propertyBuilder.memberInitialization = new MemberInitialization();
propertyBuilder.memberInitialization.constructorArguments = ["myString", true, 100];

Attention: Only constructor arguments of a simple type are supported (i.e. String, Number, etc).By default the generated property will be public, to change this use the IPropertyBuilder.visibility property:

propertyBuilder.visibility = MemberVisibility.PRIVATE;

To assign a custom namespace to the property, assign the specified namespace URL to the IPropertyBuilder.namespace property and the name to the IPropertyBuilder.scopeName property:

propertyBuilder.namespace = "";
propertyBuilder.scopeName = "my_custom_namespace";

This assumes that the namespace would have been declared like this:

public namespace my_custom_namespace = "";

Other properties that can be set on the IPropertyBuilder include:

  • isOverride
  • isFinal
  • isStatic
  • isConstant

Generating getters and setters

Getters and setters, also known as accessors, are added using the defineAccessor() method, its similar to the defineProperty() method:

var accessorBuilder:IAccessorBuilder = classBuilder.defineAccessor("count","int",100);

The actionscript source equivalent of this statement would look like this:

private var _count:int = 100;

public function get count():int {
  return _count;

public function set count(value:int):void {
  _count =  value;

By default the accessor will be read/write, this can be changed using the access property on the IAccessorBuilder interface:

accessorBuilder.access = AccessorAccess.READ_ONLY;

By default a private property will be generated with a name in the format “_” + accessorName.
This private property is used to store the actual value of the accessor.

To use a custom IPropertyBuilder for this create one and assign it to the property: = new PropertyBuilder("count","int",1000);

Overriding accessor body creation

To completely override the creation of the getter and setter method bodies add listeners for the AccessorBuilderEvent.BUILD_GETTER and AccessorBuilderEvent.BUILD_SETTER events.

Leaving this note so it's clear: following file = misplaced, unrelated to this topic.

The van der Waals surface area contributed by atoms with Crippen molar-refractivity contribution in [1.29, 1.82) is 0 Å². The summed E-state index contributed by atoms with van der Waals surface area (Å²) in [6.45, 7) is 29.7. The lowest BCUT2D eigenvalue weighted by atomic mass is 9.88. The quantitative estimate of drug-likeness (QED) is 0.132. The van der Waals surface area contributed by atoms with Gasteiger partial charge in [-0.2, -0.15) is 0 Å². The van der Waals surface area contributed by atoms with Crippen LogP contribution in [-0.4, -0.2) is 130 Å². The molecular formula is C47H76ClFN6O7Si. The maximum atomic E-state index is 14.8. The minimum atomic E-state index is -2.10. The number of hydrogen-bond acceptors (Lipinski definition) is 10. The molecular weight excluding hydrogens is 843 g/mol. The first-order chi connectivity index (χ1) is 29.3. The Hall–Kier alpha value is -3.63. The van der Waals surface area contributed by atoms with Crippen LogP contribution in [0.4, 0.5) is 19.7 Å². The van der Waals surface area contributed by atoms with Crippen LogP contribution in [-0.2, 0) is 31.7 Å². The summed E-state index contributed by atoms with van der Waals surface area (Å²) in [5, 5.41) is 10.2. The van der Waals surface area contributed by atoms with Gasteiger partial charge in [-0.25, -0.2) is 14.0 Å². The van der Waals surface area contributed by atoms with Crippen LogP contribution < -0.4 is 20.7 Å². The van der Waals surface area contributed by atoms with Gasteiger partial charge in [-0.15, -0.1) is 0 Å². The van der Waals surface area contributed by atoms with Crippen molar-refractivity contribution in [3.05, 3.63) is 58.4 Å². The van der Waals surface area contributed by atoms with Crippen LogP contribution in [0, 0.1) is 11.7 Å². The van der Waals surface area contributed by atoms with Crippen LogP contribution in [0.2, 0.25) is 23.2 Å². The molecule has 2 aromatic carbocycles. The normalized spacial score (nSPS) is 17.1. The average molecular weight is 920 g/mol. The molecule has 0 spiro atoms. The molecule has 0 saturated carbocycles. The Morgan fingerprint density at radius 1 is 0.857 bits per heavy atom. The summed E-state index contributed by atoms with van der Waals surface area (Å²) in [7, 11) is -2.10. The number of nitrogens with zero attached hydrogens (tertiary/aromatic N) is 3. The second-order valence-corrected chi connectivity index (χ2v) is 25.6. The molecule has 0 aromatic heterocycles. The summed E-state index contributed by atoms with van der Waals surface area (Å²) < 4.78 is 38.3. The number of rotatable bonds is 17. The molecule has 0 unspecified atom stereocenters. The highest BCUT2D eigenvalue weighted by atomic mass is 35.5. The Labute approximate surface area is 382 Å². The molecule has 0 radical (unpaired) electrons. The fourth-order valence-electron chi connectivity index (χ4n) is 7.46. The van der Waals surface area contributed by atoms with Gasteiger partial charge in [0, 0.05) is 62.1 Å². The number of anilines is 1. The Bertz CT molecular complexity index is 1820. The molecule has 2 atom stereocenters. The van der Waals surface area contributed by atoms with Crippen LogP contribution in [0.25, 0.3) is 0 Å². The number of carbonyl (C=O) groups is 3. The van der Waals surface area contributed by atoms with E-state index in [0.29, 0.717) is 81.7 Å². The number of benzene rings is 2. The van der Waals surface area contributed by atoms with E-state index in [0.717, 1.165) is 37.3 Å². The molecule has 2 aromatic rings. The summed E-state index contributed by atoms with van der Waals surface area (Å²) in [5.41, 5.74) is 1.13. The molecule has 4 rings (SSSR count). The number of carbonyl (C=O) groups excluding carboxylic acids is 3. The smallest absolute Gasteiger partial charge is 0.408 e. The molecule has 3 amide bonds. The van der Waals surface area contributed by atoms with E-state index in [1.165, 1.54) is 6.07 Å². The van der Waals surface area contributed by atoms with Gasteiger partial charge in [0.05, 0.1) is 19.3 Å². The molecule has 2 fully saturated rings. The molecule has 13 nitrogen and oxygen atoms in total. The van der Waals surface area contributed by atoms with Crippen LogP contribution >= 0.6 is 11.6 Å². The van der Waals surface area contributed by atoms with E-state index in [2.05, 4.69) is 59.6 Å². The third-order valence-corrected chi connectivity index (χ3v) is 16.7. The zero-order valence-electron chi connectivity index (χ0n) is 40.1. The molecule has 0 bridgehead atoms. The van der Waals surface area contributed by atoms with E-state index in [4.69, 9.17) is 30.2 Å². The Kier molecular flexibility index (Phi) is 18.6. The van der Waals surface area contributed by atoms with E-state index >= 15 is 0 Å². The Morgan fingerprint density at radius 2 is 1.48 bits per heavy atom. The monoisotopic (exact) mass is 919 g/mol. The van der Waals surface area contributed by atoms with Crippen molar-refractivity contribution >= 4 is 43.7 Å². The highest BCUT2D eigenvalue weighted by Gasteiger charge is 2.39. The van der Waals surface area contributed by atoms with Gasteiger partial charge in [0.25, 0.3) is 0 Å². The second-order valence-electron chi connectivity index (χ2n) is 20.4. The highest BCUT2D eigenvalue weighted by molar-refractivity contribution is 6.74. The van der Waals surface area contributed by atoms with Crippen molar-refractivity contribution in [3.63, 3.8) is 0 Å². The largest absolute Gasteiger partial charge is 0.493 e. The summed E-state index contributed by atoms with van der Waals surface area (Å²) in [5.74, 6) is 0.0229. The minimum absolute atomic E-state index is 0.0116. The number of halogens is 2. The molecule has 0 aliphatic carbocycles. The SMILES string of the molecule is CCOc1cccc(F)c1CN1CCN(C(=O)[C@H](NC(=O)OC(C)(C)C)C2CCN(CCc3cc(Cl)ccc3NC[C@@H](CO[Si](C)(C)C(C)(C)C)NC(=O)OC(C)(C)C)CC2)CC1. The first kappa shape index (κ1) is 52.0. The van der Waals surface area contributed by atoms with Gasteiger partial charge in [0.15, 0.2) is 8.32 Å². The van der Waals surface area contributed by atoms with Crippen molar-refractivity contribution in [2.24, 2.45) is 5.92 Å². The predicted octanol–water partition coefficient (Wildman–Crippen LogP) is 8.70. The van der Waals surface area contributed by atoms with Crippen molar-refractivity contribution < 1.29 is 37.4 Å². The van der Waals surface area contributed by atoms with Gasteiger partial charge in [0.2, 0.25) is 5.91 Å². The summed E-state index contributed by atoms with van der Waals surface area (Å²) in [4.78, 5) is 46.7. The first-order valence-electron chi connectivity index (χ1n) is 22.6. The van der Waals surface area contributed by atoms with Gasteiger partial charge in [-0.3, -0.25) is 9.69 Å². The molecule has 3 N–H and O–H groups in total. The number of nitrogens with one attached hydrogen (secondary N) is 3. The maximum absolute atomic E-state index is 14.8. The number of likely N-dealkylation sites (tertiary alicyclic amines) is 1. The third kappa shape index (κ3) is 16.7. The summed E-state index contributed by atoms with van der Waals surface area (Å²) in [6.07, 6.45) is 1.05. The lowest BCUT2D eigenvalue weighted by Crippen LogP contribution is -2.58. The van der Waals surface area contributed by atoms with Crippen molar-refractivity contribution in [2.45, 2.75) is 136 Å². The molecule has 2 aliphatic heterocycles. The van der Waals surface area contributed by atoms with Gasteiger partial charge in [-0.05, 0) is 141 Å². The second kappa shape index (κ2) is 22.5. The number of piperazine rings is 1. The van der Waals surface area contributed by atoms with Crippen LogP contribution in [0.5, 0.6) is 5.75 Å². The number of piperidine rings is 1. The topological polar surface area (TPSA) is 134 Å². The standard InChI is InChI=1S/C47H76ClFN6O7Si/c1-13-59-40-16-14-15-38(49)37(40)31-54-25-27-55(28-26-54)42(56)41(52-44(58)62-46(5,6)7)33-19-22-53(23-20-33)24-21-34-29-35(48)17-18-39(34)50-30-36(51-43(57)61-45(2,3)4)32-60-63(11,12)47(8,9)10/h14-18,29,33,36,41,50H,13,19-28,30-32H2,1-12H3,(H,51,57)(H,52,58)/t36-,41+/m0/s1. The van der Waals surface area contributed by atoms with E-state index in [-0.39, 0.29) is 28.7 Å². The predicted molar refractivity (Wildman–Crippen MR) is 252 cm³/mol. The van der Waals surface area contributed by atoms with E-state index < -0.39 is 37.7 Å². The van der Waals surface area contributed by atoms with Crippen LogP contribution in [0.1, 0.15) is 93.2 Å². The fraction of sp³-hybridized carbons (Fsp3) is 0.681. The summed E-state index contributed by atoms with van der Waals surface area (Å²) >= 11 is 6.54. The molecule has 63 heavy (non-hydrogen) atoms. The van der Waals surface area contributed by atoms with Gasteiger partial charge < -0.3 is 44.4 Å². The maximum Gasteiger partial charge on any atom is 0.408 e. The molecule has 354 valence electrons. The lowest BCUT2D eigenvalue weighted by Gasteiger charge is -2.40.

When either of these events are handled the IAccessorBuilder will delegate the creation of the IMethodBuilder instances to the event handlers assigned to these events.
In these event handlers logic can be placed to create a valid IMethodBuilder and its method body, after creation such an instance needs to be assigned to the AccessorBuilderEvent.builder property.

accessorBuilder.addEventLister(AccessorBuilderEvent.BUILD_GETTER, buildGetterHandler);
public function buildGetterHandler(event:AccessorBuilderEvent):void {
	var methodBuilder:IMethodBuilder = new MethodBuilder():
	//logic ommitted...
	event.builder = methodBuilder;

Visibility and namespace assignment is the same as for property generation.

Other properties that can be set on the IAccessorBuilder include:

  • isOverride
  • isFinal
  • isStatic

Generating methods

The IMethodBuilder interface supplies the required API to start adding methods to a generated class.

To receive an instance of this interface invoke the defineMethod() on the IClassBuilder instance:

var methodBuilder:IMethodBuilder = classBuilder.defineMethod("multiplyByHundred");

Setting visibility and namespaces on the method works the same way as for properties and accessors.

To define method arguments invoke the defineArgument() method: